With Senate approval of the agreement with the International Monetary Fund under his belt following an unexpectedly comfortable 56-13 vote last Thursday, President Alberto Fernández was poised to launch his “war on inflation” yesterday (even if his choice of battlegrounds had yet to be announced at the time this editorial was being written), an offensive given extra urgency by the unexpectedly hefty inflation rate of 4.7 percent posted for the shortest month of the year on Tuesday. Generals are said to be always fighting the last war in their ongoing conflicts (with a Russian invasion of Ukraine as clumsy as it is brutal perhaps the latest case in point) and President Fernández has given little indication of departing from this syndrome in his strategy against inflation, according to the general expectations – let us hope for some pleasant surprise when he announces his tools. Not only is a “war” against inflation a tasteless choice of words in the current global context but also offers little promise of success if measured by the Kremlin’s frustrations on the steppes of Ukraine.
If a two-front conflict was the main challenge facing German ambitions in both world wars of the past century, President Fernández will be fighting his battles on three fronts – his own understanding of the IMF agreement is one thing, that of the Kirchnerite wing of his coalition quite another and reality (now but especially in the near future) another still. It might be argued that the feeble resistance presented by that wing to parliamentary approval of the agreement (mustering just 28 deputies and 13 senators within Frente de Todos) strengthens the presidential leadership, exposing Vice-President Cristina Fernández de Kirchner as something of a paper tiger (or tigress) even within her own Senate bastion, but this strength is also a weakness – President Fernández is now freer to deploy the arsenal of orthodox Peronism without Kirchnerite obstructionism as an excuse and that arsenal looks sadly wanting.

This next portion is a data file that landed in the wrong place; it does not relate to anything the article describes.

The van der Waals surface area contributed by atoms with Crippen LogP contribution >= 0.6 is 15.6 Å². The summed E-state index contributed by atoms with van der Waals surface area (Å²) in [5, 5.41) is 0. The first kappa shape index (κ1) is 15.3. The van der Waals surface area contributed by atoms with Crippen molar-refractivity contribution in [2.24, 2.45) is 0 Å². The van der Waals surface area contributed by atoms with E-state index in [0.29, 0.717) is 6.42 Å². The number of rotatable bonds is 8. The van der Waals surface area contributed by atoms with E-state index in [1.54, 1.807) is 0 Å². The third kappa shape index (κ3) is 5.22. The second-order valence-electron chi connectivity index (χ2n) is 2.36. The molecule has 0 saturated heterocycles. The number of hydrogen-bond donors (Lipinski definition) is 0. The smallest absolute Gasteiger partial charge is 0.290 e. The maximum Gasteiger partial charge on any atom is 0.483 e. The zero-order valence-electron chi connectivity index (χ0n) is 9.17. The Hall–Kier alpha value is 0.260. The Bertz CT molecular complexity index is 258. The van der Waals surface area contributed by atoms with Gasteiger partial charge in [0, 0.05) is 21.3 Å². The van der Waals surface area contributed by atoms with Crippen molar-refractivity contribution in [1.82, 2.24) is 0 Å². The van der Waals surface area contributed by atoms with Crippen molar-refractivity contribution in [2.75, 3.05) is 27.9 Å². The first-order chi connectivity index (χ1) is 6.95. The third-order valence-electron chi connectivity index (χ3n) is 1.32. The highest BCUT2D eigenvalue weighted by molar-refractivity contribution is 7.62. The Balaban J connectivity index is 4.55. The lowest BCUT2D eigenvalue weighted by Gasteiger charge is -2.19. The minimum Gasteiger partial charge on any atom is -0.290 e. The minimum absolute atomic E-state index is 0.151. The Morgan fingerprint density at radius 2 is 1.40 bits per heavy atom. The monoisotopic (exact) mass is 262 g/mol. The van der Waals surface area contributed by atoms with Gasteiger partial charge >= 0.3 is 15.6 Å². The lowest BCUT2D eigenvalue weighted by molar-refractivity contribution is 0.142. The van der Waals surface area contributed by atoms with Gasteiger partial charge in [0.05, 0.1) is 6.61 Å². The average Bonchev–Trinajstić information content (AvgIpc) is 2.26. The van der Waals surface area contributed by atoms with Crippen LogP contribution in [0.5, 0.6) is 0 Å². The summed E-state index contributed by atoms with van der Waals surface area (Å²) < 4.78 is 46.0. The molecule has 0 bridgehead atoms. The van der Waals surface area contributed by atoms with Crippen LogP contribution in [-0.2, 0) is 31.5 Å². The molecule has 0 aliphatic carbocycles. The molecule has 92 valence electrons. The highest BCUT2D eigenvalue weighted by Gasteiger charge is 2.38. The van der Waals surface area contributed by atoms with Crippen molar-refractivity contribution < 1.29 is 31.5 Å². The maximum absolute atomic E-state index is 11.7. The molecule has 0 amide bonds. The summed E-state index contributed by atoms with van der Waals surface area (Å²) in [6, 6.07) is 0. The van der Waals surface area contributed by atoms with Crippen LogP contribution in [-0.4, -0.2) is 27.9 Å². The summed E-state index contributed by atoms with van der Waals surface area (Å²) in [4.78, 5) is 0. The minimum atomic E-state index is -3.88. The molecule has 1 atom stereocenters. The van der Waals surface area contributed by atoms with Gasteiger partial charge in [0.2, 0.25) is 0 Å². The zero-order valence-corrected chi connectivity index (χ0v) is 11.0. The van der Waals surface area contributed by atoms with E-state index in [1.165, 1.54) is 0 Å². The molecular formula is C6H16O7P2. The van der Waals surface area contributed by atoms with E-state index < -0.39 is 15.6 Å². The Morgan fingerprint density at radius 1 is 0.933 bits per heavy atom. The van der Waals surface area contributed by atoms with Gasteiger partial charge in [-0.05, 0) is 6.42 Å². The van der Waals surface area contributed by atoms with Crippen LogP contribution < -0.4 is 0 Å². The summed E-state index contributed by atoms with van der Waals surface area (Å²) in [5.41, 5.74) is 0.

Meanwhile Economy Minister Martín Guzmán is the victim of his own success – with the IMF agreement out of the way, he is now out of his comfort zone against a spiralling inflation with a limited scope and a faltering presidential credibility to back him up, while various replacements are already being lined up. Neither Kirchnerism nor the Juntos por el Cambio opposition are offering an alternative plan, thus leaving Fernández and Guzmán in a not so splendid isolation to face the music and finding little consolation in Cristina painting herself into an even deeper isolation, as underlined by the attack on her Senate office early this week – this both confirmed her autistic tendencies in personalising the vandalism to her own office instead of deploring the wider institutional outrage of an attack on Congress while showing the strength of the far left challenge to a ruling coalition increasingly seen as pseudo-progressive or even conservative in defending its acquired privileges, even and especially its Kirchnerite wing.
But the main problem is the IMF agreement looking stillborn following last-minute approval in a changing world. Soaring global fuel prices from Vladimir Putin’s disruptive invasion complicate various fronts – energy purchases abroad crowd out the imports needed by other sectors, thus almost halving the growth forecasts for this year, the accumulation of Central Bank reserves becomes a non-starter and the higher fuel prices menace any fiscal deficit reduction by enforcing more subsidies. A sure road to inflation – not so much because of the deficit (if ever there was a country without deficit financing, there surely can be none after the coronavirus pandemic) as because of the monetary means of funding it. While other countries can borrow both at home and abroad, Argentina is confined to a helpless Central Bank to keep the Treasury ticking.
So what weapons did President Fernández announce yesterday for his war on inflation? The contradictory combo of export bans while upping export duties (where do the latter come from if sales abroad are banned)? A decade-long wealth tax as proposed by Córdoba Kirchnerite Pablo Carro? Or will he return to the blame game taking aim against the business appetite for profit (which is timeless and universal but only inflationary in Argentina). Shock tactics? The least likely seems any serious correction of monetary policy but the reader should know what he said by the time this newspaper reaches the table.